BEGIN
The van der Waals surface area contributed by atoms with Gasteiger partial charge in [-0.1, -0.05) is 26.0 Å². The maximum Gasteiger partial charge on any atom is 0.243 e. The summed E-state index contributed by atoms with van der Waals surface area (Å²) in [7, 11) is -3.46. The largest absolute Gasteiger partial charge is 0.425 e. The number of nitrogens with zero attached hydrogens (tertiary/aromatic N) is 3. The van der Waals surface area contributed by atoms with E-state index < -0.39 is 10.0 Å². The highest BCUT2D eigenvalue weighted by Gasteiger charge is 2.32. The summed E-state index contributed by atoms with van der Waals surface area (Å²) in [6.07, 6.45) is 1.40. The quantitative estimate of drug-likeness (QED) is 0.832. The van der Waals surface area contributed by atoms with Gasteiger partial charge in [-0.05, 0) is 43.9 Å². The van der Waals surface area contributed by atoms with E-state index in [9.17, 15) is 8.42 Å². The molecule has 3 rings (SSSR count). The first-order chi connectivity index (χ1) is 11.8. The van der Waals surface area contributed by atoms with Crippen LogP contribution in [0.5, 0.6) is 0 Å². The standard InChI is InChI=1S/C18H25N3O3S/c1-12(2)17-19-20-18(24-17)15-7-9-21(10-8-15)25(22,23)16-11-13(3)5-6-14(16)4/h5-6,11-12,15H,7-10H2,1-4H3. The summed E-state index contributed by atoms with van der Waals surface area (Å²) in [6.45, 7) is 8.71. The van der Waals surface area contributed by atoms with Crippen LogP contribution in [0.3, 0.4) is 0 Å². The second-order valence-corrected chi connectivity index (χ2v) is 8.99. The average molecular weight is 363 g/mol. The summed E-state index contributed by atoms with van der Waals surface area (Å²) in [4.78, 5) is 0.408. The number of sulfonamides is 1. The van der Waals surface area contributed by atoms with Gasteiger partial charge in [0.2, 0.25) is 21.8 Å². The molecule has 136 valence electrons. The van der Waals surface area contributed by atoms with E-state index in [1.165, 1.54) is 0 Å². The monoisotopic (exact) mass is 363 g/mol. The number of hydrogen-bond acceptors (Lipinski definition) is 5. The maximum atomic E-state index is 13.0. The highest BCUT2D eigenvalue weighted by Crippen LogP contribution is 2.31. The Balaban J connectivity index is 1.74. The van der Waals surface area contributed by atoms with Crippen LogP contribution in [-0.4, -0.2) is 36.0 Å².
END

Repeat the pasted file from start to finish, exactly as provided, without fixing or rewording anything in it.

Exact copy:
The van der Waals surface area contributed by atoms with Gasteiger partial charge in [-0.1, -0.05) is 26.0 Å². The maximum Gasteiger partial charge on any atom is 0.243 e. The summed E-state index contributed by atoms with van der Waals surface area (Å²) in [7, 11) is -3.46. The largest absolute Gasteiger partial charge is 0.425 e. The number of nitrogens with zero attached hydrogens (tertiary/aromatic N) is 3. The van der Waals surface area contributed by atoms with E-state index < -0.39 is 10.0 Å². The highest BCUT2D eigenvalue weighted by Gasteiger charge is 2.32. The summed E-state index contributed by atoms with van der Waals surface area (Å²) in [6.07, 6.45) is 1.40. The quantitative estimate of drug-likeness (QED) is 0.832. The van der Waals surface area contributed by atoms with Gasteiger partial charge in [-0.05, 0) is 43.9 Å². The van der Waals surface area contributed by atoms with E-state index in [9.17, 15) is 8.42 Å². The molecule has 3 rings (SSSR count). The first-order chi connectivity index (χ1) is 11.8. The van der Waals surface area contributed by atoms with Crippen LogP contribution in [0.5, 0.6) is 0 Å². The standard InChI is InChI=1S/C18H25N3O3S/c1-12(2)17-19-20-18(24-17)15-7-9-21(10-8-15)25(22,23)16-11-13(3)5-6-14(16)4/h5-6,11-12,15H,7-10H2,1-4H3. The summed E-state index contributed by atoms with van der Waals surface area (Å²) in [6.45, 7) is 8.71. The van der Waals surface area contributed by atoms with Crippen LogP contribution in [0.3, 0.4) is 0 Å². The second-order valence-corrected chi connectivity index (χ2v) is 8.99. The average molecular weight is 363 g/mol. The summed E-state index contributed by atoms with van der Waals surface area (Å²) in [4.78, 5) is 0.408. The number of sulfonamides is 1. The van der Waals surface area contributed by atoms with Gasteiger partial charge in [0.2, 0.25) is 21.8 Å². The molecule has 136 valence electrons. The van der Waals surface area contributed by atoms with E-state index in [1.165, 1.54) is 0 Å². The monoisotopic (exact) mass is 363 g/mol. The number of hydrogen-bond acceptors (Lipinski definition) is 5. The maximum atomic E-state index is 13.0. The highest BCUT2D eigenvalue weighted by Crippen LogP contribution is 2.31. The Balaban J connectivity index is 1.74. The van der Waals surface area contributed by atoms with Crippen LogP contribution in [-0.4, -0.2) is 36.0 Å².